AUSTRALIA WARNS PNG ON AID REFORMS

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CANBERRA, Australia (September 25, 2002 – AAP)---Australia on Tuesday warned Papua New Guinea that continued economic and political reforms are necessary if the country is to arrest its steady slide into chaos.

In a new document overhauling Australia's development priorities, aid agency AusAID listed PNG as both its largest assistance partner and its greatest challenge.

With the population of Australia's nearest neighbor set to double to 10 million by 2025, reducing poverty in PNG is a mammoth task, despite Port Moresby receiving more than A$ 300 million (US$ 163,857,000) a year from Australia, the agency said.

"We need to be realistic about our aid involvement in PNG," AusAID cautioned in the document.

"Development outcomes are challenging to achieve and will only be realized over the long term, and only with leadership and sustainable commitment by PNG itself.

"While Australia is ready to play a supportive role, the key to future progress is a continued commitment by PNG's leadership to the recent financial, economic and political reform agenda."

Foreign Minister Alexander Downer told Parliament the overhaul of aid policy would build on Australia's strong development assistance record.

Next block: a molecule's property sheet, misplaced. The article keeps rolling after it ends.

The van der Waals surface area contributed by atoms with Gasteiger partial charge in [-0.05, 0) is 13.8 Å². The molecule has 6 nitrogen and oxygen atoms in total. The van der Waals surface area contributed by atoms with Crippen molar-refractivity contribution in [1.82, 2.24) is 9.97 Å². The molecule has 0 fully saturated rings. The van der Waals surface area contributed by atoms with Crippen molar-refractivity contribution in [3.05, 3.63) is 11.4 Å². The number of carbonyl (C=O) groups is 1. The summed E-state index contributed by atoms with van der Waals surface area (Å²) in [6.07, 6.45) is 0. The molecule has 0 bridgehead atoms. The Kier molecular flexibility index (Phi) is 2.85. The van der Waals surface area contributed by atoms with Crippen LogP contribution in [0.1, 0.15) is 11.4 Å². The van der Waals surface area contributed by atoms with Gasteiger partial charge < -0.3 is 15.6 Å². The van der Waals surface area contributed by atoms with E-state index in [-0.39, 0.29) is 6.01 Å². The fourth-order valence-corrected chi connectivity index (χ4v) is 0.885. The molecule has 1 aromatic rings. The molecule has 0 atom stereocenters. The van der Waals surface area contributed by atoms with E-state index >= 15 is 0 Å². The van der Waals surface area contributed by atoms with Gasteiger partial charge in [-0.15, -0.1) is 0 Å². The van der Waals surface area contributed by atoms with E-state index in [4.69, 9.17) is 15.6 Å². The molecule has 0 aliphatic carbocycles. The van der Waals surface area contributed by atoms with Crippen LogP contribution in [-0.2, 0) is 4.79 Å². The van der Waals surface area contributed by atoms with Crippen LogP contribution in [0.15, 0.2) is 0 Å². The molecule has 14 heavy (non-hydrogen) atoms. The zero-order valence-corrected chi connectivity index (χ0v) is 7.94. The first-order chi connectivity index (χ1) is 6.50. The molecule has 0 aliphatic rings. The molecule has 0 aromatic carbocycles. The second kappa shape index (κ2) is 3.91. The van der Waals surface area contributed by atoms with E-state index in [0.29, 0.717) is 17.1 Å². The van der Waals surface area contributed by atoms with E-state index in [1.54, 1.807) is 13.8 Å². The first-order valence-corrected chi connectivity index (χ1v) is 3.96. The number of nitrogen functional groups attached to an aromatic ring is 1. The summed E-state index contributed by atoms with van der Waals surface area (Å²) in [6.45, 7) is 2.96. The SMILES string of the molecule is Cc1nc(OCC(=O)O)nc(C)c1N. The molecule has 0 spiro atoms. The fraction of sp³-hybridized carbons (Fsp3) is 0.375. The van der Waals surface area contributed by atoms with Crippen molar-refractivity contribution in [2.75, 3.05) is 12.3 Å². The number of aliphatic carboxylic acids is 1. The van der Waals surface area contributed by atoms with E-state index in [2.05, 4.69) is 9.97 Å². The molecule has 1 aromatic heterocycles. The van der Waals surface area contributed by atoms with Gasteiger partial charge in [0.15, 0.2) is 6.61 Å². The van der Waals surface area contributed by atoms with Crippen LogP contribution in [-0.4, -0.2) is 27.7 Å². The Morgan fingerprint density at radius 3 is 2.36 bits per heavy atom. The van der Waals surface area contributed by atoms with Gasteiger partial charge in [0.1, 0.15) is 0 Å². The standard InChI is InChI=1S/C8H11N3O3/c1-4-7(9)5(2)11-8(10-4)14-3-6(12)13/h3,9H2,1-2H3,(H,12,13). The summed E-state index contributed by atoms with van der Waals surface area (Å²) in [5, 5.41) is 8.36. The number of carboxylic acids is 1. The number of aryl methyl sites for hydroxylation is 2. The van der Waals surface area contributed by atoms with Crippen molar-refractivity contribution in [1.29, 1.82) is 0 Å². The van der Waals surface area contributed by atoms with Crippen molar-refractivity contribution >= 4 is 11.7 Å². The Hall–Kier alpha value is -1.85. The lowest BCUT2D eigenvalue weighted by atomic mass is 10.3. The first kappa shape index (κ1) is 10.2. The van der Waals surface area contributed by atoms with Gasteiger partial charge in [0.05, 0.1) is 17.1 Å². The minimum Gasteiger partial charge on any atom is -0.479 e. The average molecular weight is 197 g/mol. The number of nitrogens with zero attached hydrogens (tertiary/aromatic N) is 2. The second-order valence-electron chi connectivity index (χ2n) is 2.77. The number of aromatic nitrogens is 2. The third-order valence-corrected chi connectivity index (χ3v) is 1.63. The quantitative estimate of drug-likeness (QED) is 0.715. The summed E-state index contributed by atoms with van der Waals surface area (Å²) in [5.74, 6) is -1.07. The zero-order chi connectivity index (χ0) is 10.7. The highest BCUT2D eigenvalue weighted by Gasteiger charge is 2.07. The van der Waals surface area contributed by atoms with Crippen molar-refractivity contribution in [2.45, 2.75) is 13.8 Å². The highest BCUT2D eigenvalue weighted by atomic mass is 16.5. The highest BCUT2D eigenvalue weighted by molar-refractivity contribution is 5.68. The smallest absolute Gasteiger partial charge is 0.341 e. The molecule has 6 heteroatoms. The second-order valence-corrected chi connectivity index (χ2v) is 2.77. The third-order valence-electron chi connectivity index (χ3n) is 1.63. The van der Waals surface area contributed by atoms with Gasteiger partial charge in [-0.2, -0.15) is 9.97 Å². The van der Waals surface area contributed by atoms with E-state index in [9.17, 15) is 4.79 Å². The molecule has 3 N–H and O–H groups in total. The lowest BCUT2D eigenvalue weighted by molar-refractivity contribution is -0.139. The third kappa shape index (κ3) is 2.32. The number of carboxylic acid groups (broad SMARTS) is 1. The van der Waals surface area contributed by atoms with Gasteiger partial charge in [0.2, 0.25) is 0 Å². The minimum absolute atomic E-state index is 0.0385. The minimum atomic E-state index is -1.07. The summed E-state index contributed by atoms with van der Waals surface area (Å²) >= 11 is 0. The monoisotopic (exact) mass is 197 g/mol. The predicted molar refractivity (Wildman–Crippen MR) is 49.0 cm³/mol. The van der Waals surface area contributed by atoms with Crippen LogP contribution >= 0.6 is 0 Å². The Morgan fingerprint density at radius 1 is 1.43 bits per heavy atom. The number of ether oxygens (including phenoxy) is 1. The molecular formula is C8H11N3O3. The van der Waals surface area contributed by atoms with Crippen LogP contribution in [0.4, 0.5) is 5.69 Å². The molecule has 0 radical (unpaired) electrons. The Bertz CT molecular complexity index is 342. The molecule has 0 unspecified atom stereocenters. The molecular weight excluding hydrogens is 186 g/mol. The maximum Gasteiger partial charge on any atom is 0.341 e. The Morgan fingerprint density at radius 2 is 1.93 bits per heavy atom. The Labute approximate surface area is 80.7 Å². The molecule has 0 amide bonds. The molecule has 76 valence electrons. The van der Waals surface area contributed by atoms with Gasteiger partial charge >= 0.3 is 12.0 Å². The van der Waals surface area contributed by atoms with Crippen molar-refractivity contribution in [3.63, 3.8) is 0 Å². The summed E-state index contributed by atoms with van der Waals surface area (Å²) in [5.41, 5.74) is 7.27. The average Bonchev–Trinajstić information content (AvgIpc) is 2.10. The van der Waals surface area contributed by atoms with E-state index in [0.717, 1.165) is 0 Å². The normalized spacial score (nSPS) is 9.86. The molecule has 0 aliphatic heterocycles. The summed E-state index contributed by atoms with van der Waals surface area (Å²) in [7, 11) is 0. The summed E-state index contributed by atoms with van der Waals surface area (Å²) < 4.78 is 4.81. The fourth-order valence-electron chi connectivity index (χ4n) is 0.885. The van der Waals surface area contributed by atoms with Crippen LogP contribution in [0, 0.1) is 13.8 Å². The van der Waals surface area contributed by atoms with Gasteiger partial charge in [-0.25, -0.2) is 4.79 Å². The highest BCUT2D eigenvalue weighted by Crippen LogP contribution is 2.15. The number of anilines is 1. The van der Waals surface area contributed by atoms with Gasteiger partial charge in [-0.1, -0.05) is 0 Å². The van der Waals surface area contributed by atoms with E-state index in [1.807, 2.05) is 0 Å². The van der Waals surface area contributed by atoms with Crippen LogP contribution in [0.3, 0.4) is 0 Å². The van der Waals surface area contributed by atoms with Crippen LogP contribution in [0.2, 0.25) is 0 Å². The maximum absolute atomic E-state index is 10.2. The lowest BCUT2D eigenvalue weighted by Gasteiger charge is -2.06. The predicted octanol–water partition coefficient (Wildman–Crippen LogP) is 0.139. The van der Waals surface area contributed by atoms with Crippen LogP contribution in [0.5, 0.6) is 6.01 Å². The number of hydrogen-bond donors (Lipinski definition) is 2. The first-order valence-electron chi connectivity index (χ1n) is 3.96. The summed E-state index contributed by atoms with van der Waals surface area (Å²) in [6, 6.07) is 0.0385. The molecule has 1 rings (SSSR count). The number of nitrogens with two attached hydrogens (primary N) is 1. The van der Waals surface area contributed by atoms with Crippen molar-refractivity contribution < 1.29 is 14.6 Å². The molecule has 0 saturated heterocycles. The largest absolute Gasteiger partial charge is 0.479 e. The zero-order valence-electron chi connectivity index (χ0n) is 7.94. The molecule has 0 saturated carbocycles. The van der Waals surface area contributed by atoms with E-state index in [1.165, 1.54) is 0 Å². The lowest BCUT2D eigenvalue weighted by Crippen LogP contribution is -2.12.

Major successes in recent years, he said, included land mine clearing in Cambodia, Vietnam's continued transition to an open economy with Australian expertise and China's elevation to the World Trade Organization.

"We have helped China's accession to the WTO by training more than 1,700 officials in trade policies and practices that are expected to generate an additional one to two per cent annual GDP growth," he said.

Mr. Downer said in the future Australia aimed to better target aid, while continuing to encourage good governance in problem countries, particularly in the Pacific.

"This does not mean taking a hectoring approach or behaving like a colonial power," he said.

"It does mean supporting efforts to grapple with appropriate approaches to good governance issues and offering incentives for them to do so."

But the Australian Democrats said they were disappointed that the government had not used the opportunity to improve Australia's aid spending beyond 0.25 percent of GDP -- the lowest level in 30 years.

"Australia still fails to meet a United Nations quota of 0.7 percent of GNP for international aid programs," aid spokesman Aden Ridgeway said.

He said many of Australia's aid recipients also had appalling human rights records, while Nauru had received a 195 percent funding boost to take asylum seekers off Australia's hands.

"The Democrats fail to see how this fits in with any goal of promoting sustainable development or good governance," Senator Ridgeway said.

Opposition foreign affairs spokesman Kevin Rudd said Australia should be a world leader in reducing global poverty and should increase its efforts to bring about the UN Millennium Development goals.

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